Most people complain that their lawyer does not call them back. You are lucky yours calls you on the weekends, when you are move likely to be home and more likely to have time to talk about your case with her. But no, you do not have to return her calls. Ignore her if you wish. (who is paying for her bill?)
Please do not be penny wise and pound foolish. Regularly I see people in bankruptcy court trying to go it alone, losing their valuable assets, when they easily could keep things. Since you have a house and also want to keep your car, probably a Ch13 would accomplish that. Counsel in your are offer free initial consultations and can discuss options, strategies, and costs with you. Please do so sooner, as time may be of the essence.
In fact, I'd be amazed if you actually are being sued at all, since you have been overseas for 7 years. Social security is exempt. Do they even know about the pension? You can defend the suit, if there really is one, without having to travel nor leave Thailand. Isn't our modern world wonderful?!
Yes, what you heard is indeed true. The applicable case is In re Beezley. Simply write the landlord a nice letter with a copy of your bankruptcy discharge informing him that he is covered by it. I suggest sending certified mail, return receipt requested. Also, I suggest you file a copy of your bankruptcy discharge with the Court Clerk where the landlord has obtained the judgment.
No. Debt is not actually cancelled in Chapter 7. Instead it is just 'frozen'. So, therefore, you owe not taxes as a result of your Chapter 7 filing. However, just in case the bank makes an error and sends you a 1099-C at the end of the year, you can file an IRS form 982 which explains that you filed Ch7 bank and the 982 then in effect 'cancels' the 1099-C. Good luck in your future. And remember to mark this as a good answer if you think it is.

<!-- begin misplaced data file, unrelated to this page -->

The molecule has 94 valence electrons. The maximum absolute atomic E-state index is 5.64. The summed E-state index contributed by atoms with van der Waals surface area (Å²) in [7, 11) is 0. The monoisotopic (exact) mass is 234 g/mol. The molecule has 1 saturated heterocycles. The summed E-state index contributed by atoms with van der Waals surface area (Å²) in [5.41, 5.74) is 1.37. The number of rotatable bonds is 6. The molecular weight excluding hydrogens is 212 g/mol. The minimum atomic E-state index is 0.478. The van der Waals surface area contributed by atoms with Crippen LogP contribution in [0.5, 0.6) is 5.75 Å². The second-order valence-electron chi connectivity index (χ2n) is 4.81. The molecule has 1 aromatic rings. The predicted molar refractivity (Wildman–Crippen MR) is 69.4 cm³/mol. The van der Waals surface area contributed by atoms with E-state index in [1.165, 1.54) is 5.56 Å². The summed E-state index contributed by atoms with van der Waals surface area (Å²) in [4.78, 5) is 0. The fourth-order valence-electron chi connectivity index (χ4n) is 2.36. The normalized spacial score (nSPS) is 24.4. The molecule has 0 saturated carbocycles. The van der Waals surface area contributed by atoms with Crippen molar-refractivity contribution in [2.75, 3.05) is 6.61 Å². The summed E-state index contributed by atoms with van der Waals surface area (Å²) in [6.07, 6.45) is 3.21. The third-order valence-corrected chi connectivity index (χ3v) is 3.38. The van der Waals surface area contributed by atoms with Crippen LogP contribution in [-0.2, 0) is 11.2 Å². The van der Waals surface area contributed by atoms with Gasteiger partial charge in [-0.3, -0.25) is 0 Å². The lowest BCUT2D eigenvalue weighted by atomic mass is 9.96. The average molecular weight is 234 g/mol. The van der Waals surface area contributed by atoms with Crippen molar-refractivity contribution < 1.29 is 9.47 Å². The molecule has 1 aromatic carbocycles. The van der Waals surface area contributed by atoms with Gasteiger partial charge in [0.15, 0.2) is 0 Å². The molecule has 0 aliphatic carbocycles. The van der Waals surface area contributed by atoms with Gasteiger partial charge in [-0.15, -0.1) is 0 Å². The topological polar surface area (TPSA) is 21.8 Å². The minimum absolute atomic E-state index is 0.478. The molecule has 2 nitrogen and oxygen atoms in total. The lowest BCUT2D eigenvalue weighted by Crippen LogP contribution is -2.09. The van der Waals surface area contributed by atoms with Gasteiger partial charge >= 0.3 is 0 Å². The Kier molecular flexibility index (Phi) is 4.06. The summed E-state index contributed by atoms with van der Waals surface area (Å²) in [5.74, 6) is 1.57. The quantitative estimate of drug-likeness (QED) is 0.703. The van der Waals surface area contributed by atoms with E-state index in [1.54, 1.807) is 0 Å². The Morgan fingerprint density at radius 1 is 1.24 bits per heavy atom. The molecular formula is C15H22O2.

In order to win in court they need your signature on a contract. I win such cases all the time on that 'technicality'. Probably they do not have it. However, they can harass and call you without have the contract in hand. Keep writing back contesting the debt. Like playing Tennis?
As Mr. Leahy points out, income from selling stuff after your Ch 7 filing is perfectly acceptable. Think of it as a snapshot photograph of you on a certain date - the date you filed. What is in the picture you keep. And, trading one item (car) for another (money) does not change your overall net value.
The whole point of Ch7 is to discharge debts, draw a line in the sand, and move on. Walt Disney once was bankrupt, and now look at him/his empire.
Best of luck to you.
There is no motion in the bky court process to remove an IRS lien. The IRS lien is a statutory lien.
The bky process to remove a lien is for judicial liens, not statutory.
However, the IRS internally does remove liens. Just ask. If the remaining assets subject to the lien are of inconsequential value, then can remove the lien. Also, keep in mind that if the tax itself is discharged, then the lien will just expire after time. After 30 years in practice, often this is what we do - just let the...
Your ownership of that business is an "asset". In Ch 7 you can keep some assets. How much depends on what it is worth. You can guess, or you can retain a business appraiser to render an opinion as to the present value of your ownership of your LLC. If you owned shares of IBM or Google, for example, valuation is easy - they are listed on the stock exchange. Closely-held businesses are harder to value. It may depend on several factors such as monthly income, whether key people (such as yourself)...